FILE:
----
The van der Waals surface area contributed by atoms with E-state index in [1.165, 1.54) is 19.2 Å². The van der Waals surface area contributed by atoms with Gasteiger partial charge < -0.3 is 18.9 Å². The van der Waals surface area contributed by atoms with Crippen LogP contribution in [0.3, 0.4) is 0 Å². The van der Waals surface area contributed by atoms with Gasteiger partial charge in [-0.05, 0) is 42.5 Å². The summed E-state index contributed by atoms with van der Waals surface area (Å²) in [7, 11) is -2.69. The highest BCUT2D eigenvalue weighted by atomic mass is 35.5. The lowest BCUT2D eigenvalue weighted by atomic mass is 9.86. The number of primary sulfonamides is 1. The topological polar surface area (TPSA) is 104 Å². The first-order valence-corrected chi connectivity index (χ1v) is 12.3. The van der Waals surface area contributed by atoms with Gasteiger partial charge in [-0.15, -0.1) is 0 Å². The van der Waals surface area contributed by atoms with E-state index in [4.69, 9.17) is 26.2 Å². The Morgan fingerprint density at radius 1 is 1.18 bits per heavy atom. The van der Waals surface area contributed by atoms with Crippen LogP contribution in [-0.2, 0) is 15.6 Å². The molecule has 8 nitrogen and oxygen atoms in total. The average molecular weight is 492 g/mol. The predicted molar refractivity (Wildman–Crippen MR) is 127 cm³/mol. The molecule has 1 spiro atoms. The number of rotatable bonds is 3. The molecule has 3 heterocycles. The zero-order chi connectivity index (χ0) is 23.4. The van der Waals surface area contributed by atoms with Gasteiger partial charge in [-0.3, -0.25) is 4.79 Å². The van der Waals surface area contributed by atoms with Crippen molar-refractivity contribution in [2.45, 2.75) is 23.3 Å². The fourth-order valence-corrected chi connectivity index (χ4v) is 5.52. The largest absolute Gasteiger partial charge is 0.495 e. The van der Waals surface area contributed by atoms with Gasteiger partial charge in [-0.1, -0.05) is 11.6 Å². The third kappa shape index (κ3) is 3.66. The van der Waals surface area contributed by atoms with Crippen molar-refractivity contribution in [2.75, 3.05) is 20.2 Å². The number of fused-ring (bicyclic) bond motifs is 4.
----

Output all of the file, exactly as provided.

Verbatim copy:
The van der Waals surface area contributed by atoms with E-state index in [1.165, 1.54) is 19.2 Å². The van der Waals surface area contributed by atoms with Gasteiger partial charge < -0.3 is 18.9 Å². The van der Waals surface area contributed by atoms with Crippen LogP contribution in [0.3, 0.4) is 0 Å². The van der Waals surface area contributed by atoms with Gasteiger partial charge in [-0.05, 0) is 42.5 Å². The summed E-state index contributed by atoms with van der Waals surface area (Å²) in [7, 11) is -2.69. The highest BCUT2D eigenvalue weighted by atomic mass is 35.5. The lowest BCUT2D eigenvalue weighted by atomic mass is 9.86. The number of primary sulfonamides is 1. The topological polar surface area (TPSA) is 104 Å². The first-order valence-corrected chi connectivity index (χ1v) is 12.3. The van der Waals surface area contributed by atoms with Gasteiger partial charge in [-0.15, -0.1) is 0 Å². The van der Waals surface area contributed by atoms with E-state index in [4.69, 9.17) is 26.2 Å². The Morgan fingerprint density at radius 1 is 1.18 bits per heavy atom. The van der Waals surface area contributed by atoms with Crippen LogP contribution in [-0.2, 0) is 15.6 Å². The molecule has 8 nitrogen and oxygen atoms in total. The average molecular weight is 492 g/mol. The predicted molar refractivity (Wildman–Crippen MR) is 127 cm³/mol. The molecule has 1 spiro atoms. The number of rotatable bonds is 3. The molecule has 3 heterocycles. The zero-order chi connectivity index (χ0) is 23.4. The van der Waals surface area contributed by atoms with Gasteiger partial charge in [-0.3, -0.25) is 4.79 Å². The van der Waals surface area contributed by atoms with Crippen molar-refractivity contribution in [2.45, 2.75) is 23.3 Å². The fourth-order valence-corrected chi connectivity index (χ4v) is 5.52. The largest absolute Gasteiger partial charge is 0.495 e. The van der Waals surface area contributed by atoms with Gasteiger partial charge in [-0.1, -0.05) is 11.6 Å². The third kappa shape index (κ3) is 3.66. The van der Waals surface area contributed by atoms with Crippen molar-refractivity contribution in [2.75, 3.05) is 20.2 Å². The number of fused-ring (bicyclic) bond motifs is 4.